History of the Temple Society

A Time-Line covering historical highlights of the Temple Society

  • 1854 
    In July, the Pietists Christoph Hoffmann, Christoph Paulus, Georg David Hardegg and Louis Höhn from the boarding school "Salon" in Ludwigsburg, Germany, form a volunteer committee for "The Collection of the People of God".
    On 24 August about 200 sympathisers establish in Ludwigsburg the "Society for the gathering of the People of God in Jerusalem".
    On 31 October 439 members of the "Society" sign a petition to the German Federal Assembly, asking for government support for a settlement in Palestine on the model of the first apostolic community. The proposed plan to be made "a matter for the German Nation".

  • 1855
    "Draft Constitution of the People of God" published by Christoph Hoffmann. It is a call to Christians and Jews to support the gathering of the People of God in Jerusalem.
    The hymn "Trachtet, ruft mit ernstem Worte..." composed by Christoph Hoffmann (later chosen as theme-song of the Templers).

  • 1856
    In February the hamlet Kirschenhardthof at Erbstetten is purchased. The town becomes the new focus of the reform movement.  Opening of three educational institutions

  • 1858
    On 14 March a committee to explore the possibilities of settlement in Palestine visits Jaffa in the Holy Land; members Chr Hoffmann, DG Hardegg and J. Bubeck report back on 8 September in the Kursaal in Bad Cannstatt

  • 1859
    Christoph Hoffmann and - shortly thereafter - the whole community Kirschenhardthof is expelled from the Evangelical Church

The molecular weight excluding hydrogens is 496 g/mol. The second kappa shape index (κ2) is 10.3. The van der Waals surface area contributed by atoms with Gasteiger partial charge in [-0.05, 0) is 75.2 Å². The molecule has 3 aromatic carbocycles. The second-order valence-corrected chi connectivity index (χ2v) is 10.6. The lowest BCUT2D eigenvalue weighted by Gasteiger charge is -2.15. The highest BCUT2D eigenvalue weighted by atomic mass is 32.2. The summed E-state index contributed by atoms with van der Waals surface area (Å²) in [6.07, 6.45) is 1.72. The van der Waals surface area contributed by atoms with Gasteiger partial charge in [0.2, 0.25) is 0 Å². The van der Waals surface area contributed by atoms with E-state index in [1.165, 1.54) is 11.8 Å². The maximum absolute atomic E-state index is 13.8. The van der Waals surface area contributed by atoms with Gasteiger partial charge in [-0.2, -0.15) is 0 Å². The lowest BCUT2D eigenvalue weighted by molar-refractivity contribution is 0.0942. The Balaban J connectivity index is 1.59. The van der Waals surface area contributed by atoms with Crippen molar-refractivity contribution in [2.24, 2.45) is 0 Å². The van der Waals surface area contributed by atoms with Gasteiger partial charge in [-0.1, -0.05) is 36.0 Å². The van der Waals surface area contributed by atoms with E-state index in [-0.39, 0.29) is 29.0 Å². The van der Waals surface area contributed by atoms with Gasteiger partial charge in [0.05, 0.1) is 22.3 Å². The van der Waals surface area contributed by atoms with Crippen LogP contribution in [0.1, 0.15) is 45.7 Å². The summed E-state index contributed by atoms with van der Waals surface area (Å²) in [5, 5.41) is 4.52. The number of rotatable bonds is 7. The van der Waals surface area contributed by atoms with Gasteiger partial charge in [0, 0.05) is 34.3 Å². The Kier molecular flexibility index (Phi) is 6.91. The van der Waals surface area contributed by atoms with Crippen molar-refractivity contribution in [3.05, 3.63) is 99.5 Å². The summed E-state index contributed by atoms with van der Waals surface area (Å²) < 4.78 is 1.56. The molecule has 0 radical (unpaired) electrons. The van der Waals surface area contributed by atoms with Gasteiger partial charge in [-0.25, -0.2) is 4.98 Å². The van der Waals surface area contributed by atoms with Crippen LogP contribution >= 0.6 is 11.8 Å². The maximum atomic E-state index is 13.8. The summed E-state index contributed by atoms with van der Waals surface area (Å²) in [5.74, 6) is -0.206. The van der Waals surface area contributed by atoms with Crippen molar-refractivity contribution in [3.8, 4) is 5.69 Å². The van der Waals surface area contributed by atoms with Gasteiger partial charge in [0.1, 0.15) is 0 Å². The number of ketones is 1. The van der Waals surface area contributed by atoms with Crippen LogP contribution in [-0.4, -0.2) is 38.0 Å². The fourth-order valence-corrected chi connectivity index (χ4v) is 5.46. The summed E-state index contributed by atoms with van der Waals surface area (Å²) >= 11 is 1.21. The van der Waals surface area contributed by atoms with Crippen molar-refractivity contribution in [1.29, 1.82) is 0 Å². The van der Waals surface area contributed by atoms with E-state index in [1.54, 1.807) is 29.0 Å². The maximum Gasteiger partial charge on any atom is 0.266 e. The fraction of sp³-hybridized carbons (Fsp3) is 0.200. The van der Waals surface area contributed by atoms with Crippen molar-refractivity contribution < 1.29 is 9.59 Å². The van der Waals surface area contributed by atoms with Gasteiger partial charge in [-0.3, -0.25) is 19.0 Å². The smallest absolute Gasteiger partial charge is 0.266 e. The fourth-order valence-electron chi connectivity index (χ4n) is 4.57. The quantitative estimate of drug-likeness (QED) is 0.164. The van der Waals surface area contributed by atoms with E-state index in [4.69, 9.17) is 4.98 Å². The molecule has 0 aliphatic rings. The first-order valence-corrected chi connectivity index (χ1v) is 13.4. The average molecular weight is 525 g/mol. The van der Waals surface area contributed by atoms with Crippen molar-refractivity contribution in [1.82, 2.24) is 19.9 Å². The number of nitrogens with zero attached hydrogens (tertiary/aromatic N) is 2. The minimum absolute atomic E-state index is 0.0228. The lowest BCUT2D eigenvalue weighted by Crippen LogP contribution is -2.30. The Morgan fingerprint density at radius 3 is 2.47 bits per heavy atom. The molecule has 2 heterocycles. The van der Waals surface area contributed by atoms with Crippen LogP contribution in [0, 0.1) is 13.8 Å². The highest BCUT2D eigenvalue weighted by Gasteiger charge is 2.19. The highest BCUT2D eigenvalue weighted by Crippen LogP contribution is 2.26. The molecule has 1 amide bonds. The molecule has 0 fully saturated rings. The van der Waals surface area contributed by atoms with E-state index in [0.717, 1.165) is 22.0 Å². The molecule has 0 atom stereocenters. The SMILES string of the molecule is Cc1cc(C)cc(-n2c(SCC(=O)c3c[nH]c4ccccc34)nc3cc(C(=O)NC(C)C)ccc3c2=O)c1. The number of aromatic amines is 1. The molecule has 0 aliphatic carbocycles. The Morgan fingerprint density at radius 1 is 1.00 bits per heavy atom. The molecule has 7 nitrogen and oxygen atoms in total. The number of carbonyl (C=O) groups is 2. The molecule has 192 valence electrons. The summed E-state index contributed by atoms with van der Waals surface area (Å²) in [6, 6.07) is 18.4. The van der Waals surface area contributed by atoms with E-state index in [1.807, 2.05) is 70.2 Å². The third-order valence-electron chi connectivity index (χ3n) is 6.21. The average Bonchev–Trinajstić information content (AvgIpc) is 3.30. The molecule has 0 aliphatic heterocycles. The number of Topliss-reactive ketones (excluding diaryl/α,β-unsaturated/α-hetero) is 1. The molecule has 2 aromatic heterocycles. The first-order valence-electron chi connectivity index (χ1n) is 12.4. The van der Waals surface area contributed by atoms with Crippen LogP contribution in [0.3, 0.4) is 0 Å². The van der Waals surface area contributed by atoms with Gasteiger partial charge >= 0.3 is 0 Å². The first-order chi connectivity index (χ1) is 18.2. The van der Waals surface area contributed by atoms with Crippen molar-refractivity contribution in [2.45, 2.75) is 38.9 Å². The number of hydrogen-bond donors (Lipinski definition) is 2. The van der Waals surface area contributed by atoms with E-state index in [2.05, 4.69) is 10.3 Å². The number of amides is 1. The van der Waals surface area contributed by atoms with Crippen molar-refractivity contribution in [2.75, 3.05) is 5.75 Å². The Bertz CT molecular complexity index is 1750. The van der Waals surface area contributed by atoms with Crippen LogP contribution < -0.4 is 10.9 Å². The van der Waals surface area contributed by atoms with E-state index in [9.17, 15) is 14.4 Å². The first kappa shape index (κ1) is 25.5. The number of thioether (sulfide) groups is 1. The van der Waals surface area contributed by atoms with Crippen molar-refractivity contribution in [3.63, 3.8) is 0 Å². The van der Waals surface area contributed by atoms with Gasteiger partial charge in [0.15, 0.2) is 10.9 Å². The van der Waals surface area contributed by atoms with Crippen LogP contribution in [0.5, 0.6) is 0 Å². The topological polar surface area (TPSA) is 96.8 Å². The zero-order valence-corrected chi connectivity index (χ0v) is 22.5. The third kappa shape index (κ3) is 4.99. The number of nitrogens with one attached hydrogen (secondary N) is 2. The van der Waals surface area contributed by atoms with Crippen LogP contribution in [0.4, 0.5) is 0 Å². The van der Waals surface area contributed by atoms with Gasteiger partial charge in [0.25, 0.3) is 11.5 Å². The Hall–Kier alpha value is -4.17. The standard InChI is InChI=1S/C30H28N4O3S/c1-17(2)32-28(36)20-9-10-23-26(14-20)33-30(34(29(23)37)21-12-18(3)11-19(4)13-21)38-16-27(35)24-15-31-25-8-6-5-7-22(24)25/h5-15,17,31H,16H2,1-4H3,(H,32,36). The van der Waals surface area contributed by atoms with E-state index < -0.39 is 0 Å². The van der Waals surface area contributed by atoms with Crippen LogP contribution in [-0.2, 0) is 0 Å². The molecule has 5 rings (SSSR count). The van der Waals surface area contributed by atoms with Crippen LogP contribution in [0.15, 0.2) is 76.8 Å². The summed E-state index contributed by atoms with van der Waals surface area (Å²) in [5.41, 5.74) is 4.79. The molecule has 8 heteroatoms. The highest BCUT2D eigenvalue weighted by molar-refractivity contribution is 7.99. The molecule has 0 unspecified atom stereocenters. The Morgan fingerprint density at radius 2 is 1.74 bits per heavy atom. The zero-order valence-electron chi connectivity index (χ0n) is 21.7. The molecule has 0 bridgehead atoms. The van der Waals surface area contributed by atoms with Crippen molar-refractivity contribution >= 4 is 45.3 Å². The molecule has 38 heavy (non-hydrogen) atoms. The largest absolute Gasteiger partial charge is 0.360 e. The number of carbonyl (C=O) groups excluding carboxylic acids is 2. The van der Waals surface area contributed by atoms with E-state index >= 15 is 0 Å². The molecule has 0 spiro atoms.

• 1860
    On February 8 around 400 participants attend the first synod of the Jerusalem's Friends in Kirschenhardthof. An appeal against the expulsion from the Church is lodged with King William I of Württemberg.

  • 1861
    At a preparatory meeting on 19-20 June for the third synod, 64 men decide to establish an independent religious organization with the name "German Temple". A 12 man "Council of Elders" is elected, which Christoph Hoffmann as "Bishop" leads. DG Hardegg still leads the "Committee for the construction of the Temple in Jerusalem"

  • 1863
    In Buffalo USA a community of "Templers in America" is formed, led by a committee consisting of WF Schwilk, C. Kiesel and A. Struve.

  • 1867
    Frustrated by the numerous delays a few Templer families venture on their own to Palestine, to try and establish agricultural settlements. The first houses were built in Chnefiß and Samunieh, on the western slopes of the hills of Nazareth. Large difficulties ensued. 15 people succumb to the unhealthy conditions, illness and lack of organization.